There’s nothing like a sunny Seattle day during the long dreary winter, especially for those who like to garden. The minute the sun breaks through that cloud cover, even just for a few minutes, you’ll see gardeners all over the city trying to get things in order. For those willing to brave the colder months, though, dedicated winter gardening can offer rewards and surprises that feel extra special. Want to see what’s possible in the world of winter gardening? Here are a few titles to guide and inspire.
With the sun beginning to peek out of the sky a bit more lately, it’s now the time for the seasonal farmer’s markets to be opening. The Neighborhood Farmers Market Alliance’s calendar lists Magnolia opening this Saturday, May 23, followed by Phinney on Friday, May 29, and Lake City on Thursday, June 4. The Columbia City Farmers Market opened in late April, Broadway on May 10 and – lucky! – both the University District and West Seattle ones are open year round. The Ballard Sunday Farmers Market has an official blog which lists what’s fresh now and has a list of neighbors’ businesses. There will be a grand opening of the Meadowbrook Farmers Market, to be located on the grounds of the Seattle Waldorf School, on Sunday, May 31, 11 a.m. to 3 p.m.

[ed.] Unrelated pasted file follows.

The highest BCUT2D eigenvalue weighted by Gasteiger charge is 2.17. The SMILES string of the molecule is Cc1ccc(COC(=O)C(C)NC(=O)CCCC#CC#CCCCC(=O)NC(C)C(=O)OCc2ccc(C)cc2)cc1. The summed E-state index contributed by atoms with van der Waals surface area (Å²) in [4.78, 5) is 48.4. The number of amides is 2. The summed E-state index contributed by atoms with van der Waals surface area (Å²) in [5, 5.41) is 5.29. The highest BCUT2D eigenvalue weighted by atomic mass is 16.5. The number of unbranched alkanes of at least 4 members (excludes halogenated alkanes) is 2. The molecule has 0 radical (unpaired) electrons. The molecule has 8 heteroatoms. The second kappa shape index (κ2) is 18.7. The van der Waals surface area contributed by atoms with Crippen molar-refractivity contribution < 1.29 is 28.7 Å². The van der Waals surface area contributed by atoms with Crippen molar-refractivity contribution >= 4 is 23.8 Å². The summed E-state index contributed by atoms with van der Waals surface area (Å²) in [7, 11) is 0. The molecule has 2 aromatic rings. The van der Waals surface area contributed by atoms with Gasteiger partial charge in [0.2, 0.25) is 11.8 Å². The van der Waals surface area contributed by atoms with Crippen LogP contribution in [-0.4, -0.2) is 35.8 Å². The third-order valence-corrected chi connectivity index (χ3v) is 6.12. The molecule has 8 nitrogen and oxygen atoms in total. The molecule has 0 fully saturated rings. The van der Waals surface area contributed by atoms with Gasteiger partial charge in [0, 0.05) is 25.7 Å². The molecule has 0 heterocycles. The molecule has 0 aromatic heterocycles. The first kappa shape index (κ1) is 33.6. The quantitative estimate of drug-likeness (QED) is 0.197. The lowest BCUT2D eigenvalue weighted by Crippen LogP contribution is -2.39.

If you are planning to travel around Washington state, the Washington State Farmers Market Association web site lists over 125 farmers markets.
Curious for more facts about where these crops come from? A library catalog search for organic farming finds titles like Organic Farming: Everything You Need to Know by Peter Fossel. Many cookbooks cover recipes with natural foods ingredients. The Farm to Table Cookbook: the Art of Eating Locally by Ivy Manning includes yummy dishes from Northwest chefs and restaurants.
And, one could not mention this topic without asking when was the last time that you, a neighbor or a visiting relative went to the Pike Place Market? Have you been lucky enough to catch one of those flying fish?
It’s flower season here in the great northwest! If you want to get up close to fields and fields of colorful tulips, don’t miss the 25th Annual Skagit Valley Tulip Festival.
If you’d like to explore some of the fascinating history of these blooms, here is a bouquet of books exploring the appeal of flowers past and present:
In the Netherlands in the 1630s, during the height of what would become known as “Tulip Mania,” single tulips were being sold for more than the price of a house. This slim fascinating page-turner Continue reading “Flower Frenzy”